Oil plays a significant role in the current industrialization and development of the international economies. Further, the commodity is vital to the functioning of the modern cities that substantially depend on the material in the transportation sector (Michael 2). Importantly, oil exploration accounts for one-third of the universal source of energy and over 95% in the transport sector that is deemed to have no substitute (Richard & Sorrell 1). Consequently, the product is developed from the residues of marine and other organisms that have taken more than a million years to decay. However, the demand for the good is increasing based on the rise in technological innovations globally. As such, the impact has affected the prices of the product worldwide, prompting the discovery of non-conventional oils such as oil sand and biofuels. Therefore, this paper explores factors that make the future of the oil brighter.
Supporting Arguments why the Future of Oil is Bright
According to Richard & Sorrell 11, oil products can be related to all the oil in a given land irrespective of being dispersed or accrued, exposed or undiscovered, and technically recoverable. In essence, as the demand for the material continues to rise numerous oil fields are being discovered in aid of attaining the international supply. Significantly, oil reserves are those oil capacities that are known in various fields and considered possible to mine under stated conditions (Richard & Sorrell 11). Considerably, oil commodities are categorized into diverse segments based on the physical oil and rock properties and the technology used during mining. As such, conventional oil entails crude oil, condensate, and Natural Gas Liquids (NGLs) while the non-conventional include tight oil, extra-heavy, sand, and kerogen oil.
Consequently, worldwide exploitation of the mineral averages 85.7 million daily amounting to 31.2 billion barrels yearly. Further, mining of crude oil is expected to grow based on the discovery of recent mines and formation of alternative unconventional oil products. Besides, the recovery factor of numerous sites can be enriched by the incorporation of enhanced oil recovery (EOR) systems like the use of steam injection, pumping CO2 inside the wells, and flooding of chemicals (Richard & Sorrell 3). Moreover, conventional oil has initially been recuperated by the vertical oil wells but currently, the mineshafts are diverged to flow through the reservoirs, hence, permitting entrance to the extreme end of the mines thereby facilitating greater salvage.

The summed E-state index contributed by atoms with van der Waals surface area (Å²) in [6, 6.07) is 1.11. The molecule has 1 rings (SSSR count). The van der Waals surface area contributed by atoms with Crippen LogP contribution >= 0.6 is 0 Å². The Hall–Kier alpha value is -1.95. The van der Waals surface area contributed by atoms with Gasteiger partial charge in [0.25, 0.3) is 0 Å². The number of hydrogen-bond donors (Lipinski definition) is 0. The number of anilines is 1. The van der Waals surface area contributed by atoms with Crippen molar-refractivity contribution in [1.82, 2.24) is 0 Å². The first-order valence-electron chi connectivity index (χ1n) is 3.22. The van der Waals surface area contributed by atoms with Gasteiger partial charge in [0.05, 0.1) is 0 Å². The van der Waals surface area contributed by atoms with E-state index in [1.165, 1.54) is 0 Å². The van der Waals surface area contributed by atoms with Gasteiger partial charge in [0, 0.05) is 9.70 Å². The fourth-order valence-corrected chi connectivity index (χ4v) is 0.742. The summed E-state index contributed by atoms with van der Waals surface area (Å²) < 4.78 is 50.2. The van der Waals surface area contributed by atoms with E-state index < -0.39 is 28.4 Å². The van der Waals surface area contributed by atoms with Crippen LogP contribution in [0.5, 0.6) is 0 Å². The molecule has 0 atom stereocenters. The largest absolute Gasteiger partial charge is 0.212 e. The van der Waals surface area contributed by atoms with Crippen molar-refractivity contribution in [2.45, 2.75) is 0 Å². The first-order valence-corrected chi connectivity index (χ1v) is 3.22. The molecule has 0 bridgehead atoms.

Moreover, based on the International Energy Agency (IEA) report, the development of new oil sites in the United States and other countries have helped in meeting the rising demand as numerous oil corporations continue to tap into different shale oil isolated regions (Brown 59). Besides, the international reserves are on the rise same with the universal production ratio, suggesting a minimal risk in the supply of the commodity (Richard & Sorrell 6). Therefore, the future of oil globally is bright since the level of reserves and the rate of discovery of new fields is increasing based on technological inventions.
Oil is an important commodity in the modern economy since it is used in a variety of sectors such as transport, agriculture, and industries. As such, the demand for the product has been on the rise leading to higher prices in the market. However, the future of the produce is brighter based on recent discoveries of new oil fields in America and other countries across the world. In essence, the explorations are projected to enhance the supply, thus, controlling the costs of the good. Additionally, the recovery factor of numerous sites is enriched by the incorporation of enhanced oil recovery (EOR) systems, hence, increasing its production and utility.
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Dittmar, Michael. “Regional Oil Extraction and Consumption: A simple production model for the next 35 years Part I.” BioPhysical Economics and Resource Quality 1.1 (2016): 7. Retrieved from: https://link.springer.com/article/10.1007/s41247-016-0007-7
Miller, Richard G., and Steven R. Sorrell. “Introduction: The future of oil supply.” Philosophical Transactions: Mathematical, Physical and Engineering Sciences (2014): 1-27. Retrieved from: https://www.ncbi.nlm.nih.gov/pmc/articles/PMC3866387/